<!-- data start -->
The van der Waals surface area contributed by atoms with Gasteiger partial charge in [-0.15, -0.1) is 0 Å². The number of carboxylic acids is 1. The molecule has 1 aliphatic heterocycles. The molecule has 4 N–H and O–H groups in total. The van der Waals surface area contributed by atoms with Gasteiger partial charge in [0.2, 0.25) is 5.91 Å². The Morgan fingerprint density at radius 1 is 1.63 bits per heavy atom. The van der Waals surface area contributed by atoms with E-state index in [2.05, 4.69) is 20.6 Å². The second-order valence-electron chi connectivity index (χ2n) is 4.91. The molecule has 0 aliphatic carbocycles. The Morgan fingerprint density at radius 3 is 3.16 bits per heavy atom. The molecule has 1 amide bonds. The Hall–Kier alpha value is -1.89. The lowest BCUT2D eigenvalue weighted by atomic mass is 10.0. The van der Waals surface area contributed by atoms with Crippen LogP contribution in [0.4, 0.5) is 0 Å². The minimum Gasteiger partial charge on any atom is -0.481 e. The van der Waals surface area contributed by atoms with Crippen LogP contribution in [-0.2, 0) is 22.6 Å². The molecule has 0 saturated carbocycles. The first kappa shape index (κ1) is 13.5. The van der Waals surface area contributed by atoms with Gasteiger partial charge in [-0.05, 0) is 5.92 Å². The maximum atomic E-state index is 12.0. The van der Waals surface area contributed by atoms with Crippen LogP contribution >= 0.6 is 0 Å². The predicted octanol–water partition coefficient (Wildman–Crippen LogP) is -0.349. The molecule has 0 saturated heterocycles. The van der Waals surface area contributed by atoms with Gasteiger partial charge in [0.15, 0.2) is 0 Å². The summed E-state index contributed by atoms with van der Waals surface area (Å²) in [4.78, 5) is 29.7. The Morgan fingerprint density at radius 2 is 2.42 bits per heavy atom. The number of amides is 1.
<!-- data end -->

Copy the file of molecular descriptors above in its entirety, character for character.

The van der Waals surface area contributed by atoms with Gasteiger partial charge in [-0.15, -0.1) is 0 Å². The number of carboxylic acids is 1. The molecule has 1 aliphatic heterocycles. The molecule has 4 N–H and O–H groups in total. The van der Waals surface area contributed by atoms with Gasteiger partial charge in [0.2, 0.25) is 5.91 Å². The Morgan fingerprint density at radius 1 is 1.63 bits per heavy atom. The van der Waals surface area contributed by atoms with E-state index in [2.05, 4.69) is 20.6 Å². The second-order valence-electron chi connectivity index (χ2n) is 4.91. The molecule has 0 aliphatic carbocycles. The Morgan fingerprint density at radius 3 is 3.16 bits per heavy atom. The molecule has 1 amide bonds. The Hall–Kier alpha value is -1.89. The lowest BCUT2D eigenvalue weighted by atomic mass is 10.0. The van der Waals surface area contributed by atoms with Crippen LogP contribution in [0.4, 0.5) is 0 Å². The minimum Gasteiger partial charge on any atom is -0.481 e. The van der Waals surface area contributed by atoms with Crippen LogP contribution in [-0.2, 0) is 22.6 Å². The molecule has 0 saturated carbocycles. The first kappa shape index (κ1) is 13.5. The van der Waals surface area contributed by atoms with Gasteiger partial charge in [-0.05, 0) is 5.92 Å². The maximum atomic E-state index is 12.0. The van der Waals surface area contributed by atoms with Crippen LogP contribution >= 0.6 is 0 Å². The predicted octanol–water partition coefficient (Wildman–Crippen LogP) is -0.349. The molecule has 0 saturated heterocycles. The van der Waals surface area contributed by atoms with Gasteiger partial charge in [0.15, 0.2) is 0 Å². The summed E-state index contributed by atoms with van der Waals surface area (Å²) in [4.78, 5) is 29.7. The Morgan fingerprint density at radius 2 is 2.42 bits per heavy atom. The number of amides is 1.